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Evolve or Die

Greg Tito | 14 Jul 2011 10:30
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The evidence Kern investigated is overwhelming. Lesser-known titles, or those games concentrating on a younger audience, have gained substantial popularity in the last decade. Take Runescape, for example, which launched in 2001 and now boasts over 10 million players, more than 1 million of which are paying customers. Sony Online Entertainment has seen so much success from Free Realms that CEO John Smedley has experimented with a free-to-play version of one of the old guard of MMOs, EverQuest. Other publishers have had success converting from the subscription model to free-to-play, with Turbine's Lord of the Rings Online and Dungeons & Dragons Online being among the most well-known. Cryptic and Funcom have followed suit and the games that have switched models seem to enjoy moderate success.

The perception, in America at least, is that if you are giving your game away for free, then it must not be very good.

"I think they are probably more than a moderate success, but nobody wants to say it publicly. You don't hear public figures from successful free-to-play companies operating in the West like Nexon, Turbine, Riot, etc.," Kern said. "I would suspect it's because they found they are onto a good thing and don't necessarily want to wake up the larger publishers to the fact."

Luckily for the companies smart enough to evolve, competition among free-to-play MMOs is low because American publishers don't want to see the dollar signs on the wall. "We've gotten into this mode where games are so expensive that nobody is taking risks or fully engaging new models. Larger publishers are essentially shepherds of a model that they've been optimizing since the developers started it," Kern said. "You have executives now, not visionaries, and they are very good at maximizing the existing model. Ask them to think outside the box and they can't, even if their future livelihood depends on aggressively evolving."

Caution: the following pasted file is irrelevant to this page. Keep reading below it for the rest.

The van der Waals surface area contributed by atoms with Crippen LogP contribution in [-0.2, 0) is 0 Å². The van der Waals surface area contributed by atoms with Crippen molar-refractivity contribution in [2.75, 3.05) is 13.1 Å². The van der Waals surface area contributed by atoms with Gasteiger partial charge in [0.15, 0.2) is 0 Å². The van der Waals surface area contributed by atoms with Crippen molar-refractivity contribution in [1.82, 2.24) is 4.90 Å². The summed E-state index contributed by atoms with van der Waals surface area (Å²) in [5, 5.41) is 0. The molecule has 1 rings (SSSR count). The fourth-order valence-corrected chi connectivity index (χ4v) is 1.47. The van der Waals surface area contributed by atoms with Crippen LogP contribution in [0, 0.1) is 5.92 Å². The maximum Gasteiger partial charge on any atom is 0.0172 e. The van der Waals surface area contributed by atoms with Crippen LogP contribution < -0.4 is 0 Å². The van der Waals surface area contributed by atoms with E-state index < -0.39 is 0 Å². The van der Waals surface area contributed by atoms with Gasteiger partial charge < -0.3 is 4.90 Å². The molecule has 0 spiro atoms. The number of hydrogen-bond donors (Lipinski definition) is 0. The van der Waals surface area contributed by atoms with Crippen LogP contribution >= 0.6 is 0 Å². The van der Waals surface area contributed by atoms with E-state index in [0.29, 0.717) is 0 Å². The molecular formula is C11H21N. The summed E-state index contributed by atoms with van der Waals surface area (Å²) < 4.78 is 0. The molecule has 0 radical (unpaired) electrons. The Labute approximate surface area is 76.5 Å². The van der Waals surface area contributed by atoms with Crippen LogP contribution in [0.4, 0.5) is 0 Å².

Kern had to work aggressively to get his own team on board with the free-to-play model. "It was an uphill battle. The then CEO of Red 5 and our CFO both felt that free-to-play wasn't profitable and even if it were, that we had nobody with expertise to develop it," he said. "That sounded like an opportunity and a challenge to me, but to be honest, it seemed like a huge risk to most everyone else."

The people at Red 5 who disagreed with Kern believed in the stigma of free-to-play MMOs. The core gaming audience often seems to disregard such games as child's play or not worth their time. I myself am guilty of having been excited about an upcoming MMO only to dismiss it after discovering it was free-to-play. The perception, in America at least, is that if you are giving your game away for free, then it must not be very good.

"What we're trying to do is change the perception out there that free-to-play games are B-games or C-games," Kern said. "We asked ourselves: Why not release a top-quality game under this model? There are free-to-play games out there making hundreds of millions of dollars per year on this model. That is more than enough to support top quality development."

What seemed so clear to Kern was a hard sell for the former executives of Red 5. No one likes to take risks, especially when people have invested millions of dollars into a project. Kern's dedication to the free-to-play model almost caused his dream company to fall apart.

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